Finding the right school for our son showed us just how many people are doing it wrong
By Tony Peyser
April being Autism Awareness Month, I’m setting the dials on the time machine back to 1997 — the year my son, then around 11, left Third Street Elementary in Hancock Park. My wife, Kathy, and I were incredibly anxious about where Jeremy would wind up next. The three schools we looked at would prove to be an education in ways none of us had anticipated.
The first school was a special education center on Centinela Avenue. The enormity of this transition for Jeremy overwhelmed me, and I lost it in the principal’s office, an event she seemed prepared for by the ease with which she offered me Kleenex.
I was handed off to an aide to tour the campus. I wandered behind this young woman and wondered how I could ever make the right decisions for my autistic son. I was led into a room that was surprisingly unadorned. I asked, “Why is there nothing up on the walls?”
This was the aide’s unforgettable reply: “These kids don’t notice those things.”
Jeremy’s classroom was covered with artwork which he and his fellow students obviously enjoyed.
I was in a rage that someone could be that callous. However, I smiled and shook her hand, grateful for how her ignorance showed me that I could figure whatever predicament presented itself with regard to my son.
One school down, two to go.
The second school was Paul Revere Middle School, between Brentwood and the Palisades. This visit had a peculiar element to it because it was the school I’d attended many years earlier. Our tour commenced while students were in class. As a teacher walked Kathy and I around and talked about their special education classes, we saw a child — who looked a little like Jeremy — sitting with an adult outside a classroom. The teacher sighed and explained this autistic boy had (at his parents’ insistence) been mainstreamed. However, he was disrupting the class so much that his one-on-one aide frequently took him out of the class and they spent a lot of time outdoors together.
Dirty Little Secret No. 1 about Autism: Sometimes the biggest problem is the parents. We knew ones who were desperate to mainstream their autistic children to make it look like everything was OK and that their kid didn’t really belong in dreaded Special Ed, which didn’t fit into their life-style. To those like them I always say: Get real. You’re not fooling or helping anybody, and your autistic children deserve better.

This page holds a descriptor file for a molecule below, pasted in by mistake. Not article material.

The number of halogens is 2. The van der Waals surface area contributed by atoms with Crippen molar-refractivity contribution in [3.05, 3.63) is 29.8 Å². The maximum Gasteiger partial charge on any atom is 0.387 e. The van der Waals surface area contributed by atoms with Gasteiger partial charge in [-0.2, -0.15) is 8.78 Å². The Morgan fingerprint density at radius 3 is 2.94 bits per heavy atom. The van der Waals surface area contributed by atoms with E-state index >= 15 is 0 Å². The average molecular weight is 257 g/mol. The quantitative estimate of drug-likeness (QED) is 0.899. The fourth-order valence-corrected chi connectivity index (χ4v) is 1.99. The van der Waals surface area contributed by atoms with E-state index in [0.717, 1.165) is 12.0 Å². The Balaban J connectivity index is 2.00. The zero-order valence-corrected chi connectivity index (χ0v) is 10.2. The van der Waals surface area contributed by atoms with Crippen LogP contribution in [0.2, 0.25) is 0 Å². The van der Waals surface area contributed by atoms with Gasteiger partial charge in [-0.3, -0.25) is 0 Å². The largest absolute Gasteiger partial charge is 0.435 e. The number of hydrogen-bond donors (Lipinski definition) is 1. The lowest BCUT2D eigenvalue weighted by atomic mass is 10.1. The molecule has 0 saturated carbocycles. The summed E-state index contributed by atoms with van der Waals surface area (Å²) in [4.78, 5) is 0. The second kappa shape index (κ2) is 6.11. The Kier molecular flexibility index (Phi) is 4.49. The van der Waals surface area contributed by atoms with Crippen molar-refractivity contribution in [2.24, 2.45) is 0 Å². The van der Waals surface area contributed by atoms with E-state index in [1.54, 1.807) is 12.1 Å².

The third school was in Culver City. Jeremy — who understands pretty much everything but can only say a few words — was being observed with an alarming amount of incredulity by an administrator. This woman not only found Jeremy baffling but behaved as if she had never seen anyone with the autism diagnosis. She obviously didn’t feel he was right for their school.
On the way home, Kathy and I realized what had just happened: This school only wanted the verbal, easier-to-handle, high-functioning autistic kids. Of course they couldn’t say that, but the message was clear nonetheless. It was deeply unsettling to see that there was discrimination afoot even by those working to help people in this population.
This would not be our last encounter with this prejudice, which is Dirty Little Secret No. 2 about Autism.
Jeremy wound up for many years happily going to The H.E.L.P. Group in Sherman Oaks, one of the best programs for autistic children in the country.
He now attends One Step Ahead, a small and very well run day program in Pasadena.
Dirty Little Secret No. 3 about Autism: There aren’t enough adult day programs around. Many of the people in charge of them still act as if people with Down syndrome and the mentally disabled are the main part of the special needs community. This simply is no longer the case. The sooner the people running these programs — and the state and local politicians who supervise them — accept this and pivot accordingly, the better it’s going to be for everyone. People with autism will spend many more years in day programs than any of the schools they attended.
I’ve frequently been asked why we didn’t have more children. I always reply that having an autistic child is like having three kids, and on some days four, five or six.
Jeremy is now 28 and “talks” with a text-to-speech app on his iPad. A recent exchange reveals his skills at thinking and communicating. While watching a PBS show on aging, I asked him if I was old or young.
Jeremy typed “old” several times.
Despite getting on in years, I’d foolishly tried to regard myself as young.
Thanks for setting me straight, pal.